On June 13, 2018 the US government-funded National Endowment for Democracy presented its 2018 Democracy Award to a collection of Korean activists who aim to topple the communist government of North Korea.
The event was timed to coincide with President Donald Trump’s peace summit in Singapore with Kim Jong-Un. The ceremony appeared to be the opening shot of a massive public relations effort aimed at stifling normalized relations with North Korea.
I covered the ceremony because these organizations are doing precisely what Congress accuses Russia-funded media outlets and troll farms of doing in the United States. They interfere in other countries’ politics with foreign money. The only difference is they do it openly, and in the name of spreading freedom.
Founded in 1983 by then president Ronald Reagan, the National Endowment for Democracy became an international vehicle for the neoconservative agenda. Its founding cadre were Cold War ideologues who were, like so many early neoconservative operatives, former Trotskyists who once belonged to the Social Democrats, USA organization.
Over the years, the NED and its partner organizations have weaponized civil society and media against governments that stand in the way of right-wing, free market parties and corporate interests.
Among the groups honored at the NED gathering was the Unification Media Group. They foment internal opposition to the North Korean government through shortwave radio broadcasts.
Also on hand was a collection of defectors. These activists are responsible for much of what the West believes about North Korea and its human rights record. While many tell harrowing tales of escape from political repression, others have been exposed as serial fabricators lured by hefty sums of cash.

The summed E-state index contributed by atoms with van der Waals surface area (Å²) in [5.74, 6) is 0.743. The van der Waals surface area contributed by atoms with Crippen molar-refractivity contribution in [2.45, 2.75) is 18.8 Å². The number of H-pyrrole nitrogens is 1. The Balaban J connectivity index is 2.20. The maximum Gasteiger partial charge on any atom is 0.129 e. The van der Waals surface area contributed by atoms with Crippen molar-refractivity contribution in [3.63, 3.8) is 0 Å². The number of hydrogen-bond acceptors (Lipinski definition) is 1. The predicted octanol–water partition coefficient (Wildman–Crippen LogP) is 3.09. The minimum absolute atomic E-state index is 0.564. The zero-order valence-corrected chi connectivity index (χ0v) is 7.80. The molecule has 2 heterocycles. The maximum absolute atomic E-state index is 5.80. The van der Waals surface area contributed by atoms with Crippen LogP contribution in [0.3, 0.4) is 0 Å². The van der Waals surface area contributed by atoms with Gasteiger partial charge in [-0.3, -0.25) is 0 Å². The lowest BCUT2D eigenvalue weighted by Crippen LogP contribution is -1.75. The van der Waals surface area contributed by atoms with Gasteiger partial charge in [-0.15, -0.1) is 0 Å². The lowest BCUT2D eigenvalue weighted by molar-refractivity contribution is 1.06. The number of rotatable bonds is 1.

In 2017, South Korea quadrupled the payout for testimony from North Korean defectors to a whopping $860,000. The bounty has incentivized colorful accounts of sadistic — and unusually creative — human rights abuses.
According to one defector, a crowd of 10,000 was forced to watch the execution of 11 musicians for the crime of viewing porn. He said the musicians were shot with anti-aircraft guns, then run over with tanks. Another defector claimed female prisoners were raped and then forced to hand their babies over to be used as food for hungry guard dogs.
That same year, news of the defection of 13 North Korean waitresses provided a boost to Pyonyang’s opponents
But recently, the waitresses’ manager admitted to tricking the women into leaving under pressure from the South Korean intelligence services. The scandal is now under UN investigation.